Who doesn't love Betty White? The film and TV actress, best known for her work in the long-running sitcom The Golden Girls, is rightfully considered a TV pioneer, pushing doors open for herself and many other women in the industry, and the comedic performer remains impressively active and busy in the entertainment industry — even as she's now well into her 90s. White has accomplished a great deal throughout eight decades in the industry, and she established herself well before she walked on the set of her most famous sitcom. Therefore, let's take this moment to explore some of White's greatest accomplishments prior to this syndicated favorite and discuss some of the star's great achievements throughout her early days.
Betty White Initially Wanted To Be A Forest Ranger And Zookeeper
While aspirations of fortune and fame are what typically lead people into the entertainment industry, that wasn't necessarily the case for Betty White. As it turns out, the future actress initially dreamed of being a forest ranger, based on her interest in wildlife sparked by family vacations, but she wasn't able to realize this dream because women were, unfortunately, not allowed to serve as rangers at this point in time. Additionally, White also wanted to be a zookeeper, though this profession didn't come to pass either. White started pursuing an interest in writing, leading to her writing and playing the lead role in a graduation play that helped spark her interest in performing. It was around this time that White starting seeking a career in acting.
In 2010, Betty White received an honorary forest ranger destination by the U.S. Forest Service at Washington's Kennedy Center for the Performing Arts. Her love of animals never wavered. She has been active in animal charities throughout her career, she produced and hosted a syndicated show called The Pet Set in the 1970s, hosted a radio program called Betty White on Animals, and wrote a book called Betty White's Pet Love. She even turned down a role in As Good As It Gets because she wasn't ok with the part about a puppy being dropped down a laundry chute. White is also a trustee of the Greater Los Angeles Zoo Association.
During WWII, She Volunteered for the American Women's Voluntary Services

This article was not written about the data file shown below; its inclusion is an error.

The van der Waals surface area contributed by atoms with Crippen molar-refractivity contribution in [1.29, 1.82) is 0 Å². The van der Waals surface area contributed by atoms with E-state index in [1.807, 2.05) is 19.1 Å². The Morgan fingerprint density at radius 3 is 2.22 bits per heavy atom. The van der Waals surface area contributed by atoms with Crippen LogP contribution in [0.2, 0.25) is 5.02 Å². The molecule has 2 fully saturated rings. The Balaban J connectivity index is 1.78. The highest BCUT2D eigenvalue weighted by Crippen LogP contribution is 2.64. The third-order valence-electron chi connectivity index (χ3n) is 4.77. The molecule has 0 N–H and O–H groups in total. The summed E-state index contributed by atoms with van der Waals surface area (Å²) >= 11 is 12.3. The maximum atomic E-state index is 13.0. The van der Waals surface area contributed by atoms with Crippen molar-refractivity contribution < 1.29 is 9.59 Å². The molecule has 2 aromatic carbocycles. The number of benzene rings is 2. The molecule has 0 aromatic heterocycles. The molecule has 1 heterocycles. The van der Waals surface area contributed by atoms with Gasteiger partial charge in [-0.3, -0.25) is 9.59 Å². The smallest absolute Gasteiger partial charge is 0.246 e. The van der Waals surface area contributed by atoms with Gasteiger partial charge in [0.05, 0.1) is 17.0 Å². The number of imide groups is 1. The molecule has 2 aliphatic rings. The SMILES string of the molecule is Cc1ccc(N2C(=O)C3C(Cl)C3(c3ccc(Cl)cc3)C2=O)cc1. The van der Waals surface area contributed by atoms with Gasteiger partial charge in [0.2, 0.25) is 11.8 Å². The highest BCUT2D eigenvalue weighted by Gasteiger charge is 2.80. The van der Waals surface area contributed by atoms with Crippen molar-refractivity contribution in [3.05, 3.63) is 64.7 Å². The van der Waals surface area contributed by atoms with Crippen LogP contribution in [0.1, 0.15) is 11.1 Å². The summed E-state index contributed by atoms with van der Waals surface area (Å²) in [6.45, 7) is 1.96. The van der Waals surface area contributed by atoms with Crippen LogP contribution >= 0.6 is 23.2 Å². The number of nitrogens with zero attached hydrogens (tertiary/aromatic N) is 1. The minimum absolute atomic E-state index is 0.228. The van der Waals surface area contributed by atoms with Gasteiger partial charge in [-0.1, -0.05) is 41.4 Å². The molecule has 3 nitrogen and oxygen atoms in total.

Just as Betty White was starting to establish herself as both an actress and model, World War II broke out. As a result, the aspiring performer decided to put her professional aspirations on hold in order to serve her country as a volunteer for the American Women's Voluntary Services. During the day, White drove a PX truck to transport military supplies up to the bivouacs in the Hollywood Hills. At night, White would perform dances held for the troops before they were deployed. White called it "a strange time and out of balance with everything," yet White has been continuously selfless when it comes to entertaining the masses throughout her long-standing career. She has found various ways to help others, especially in their times of need.
Betty White Is One Of The First Women To Ever Be Nominated For An Emmy
While it is always a prestigious honor to be nominated for an Emmy award, Betty White's first Emmy nomination was particularly noteworthy as she was among the first women ever to be recognized by this awards division. While the Emmys were first established in 1949, it wasn't until 1951 that the Best Actress category was established by the Academy of Television Arts & Sciences. The women nominated for this newfound award were Helen Hayes, Judith Anderson, Imogene Coca, Gertrude Berg, and, you guessed it, Betty White. The award ultimately went to Berg, making her one of the first women ever to win, but Betty White would certainly be recognized in the years and decades to follow, particularly as her career kept expanding.
Betty White Was One Of The First Women To Produce A Sitcom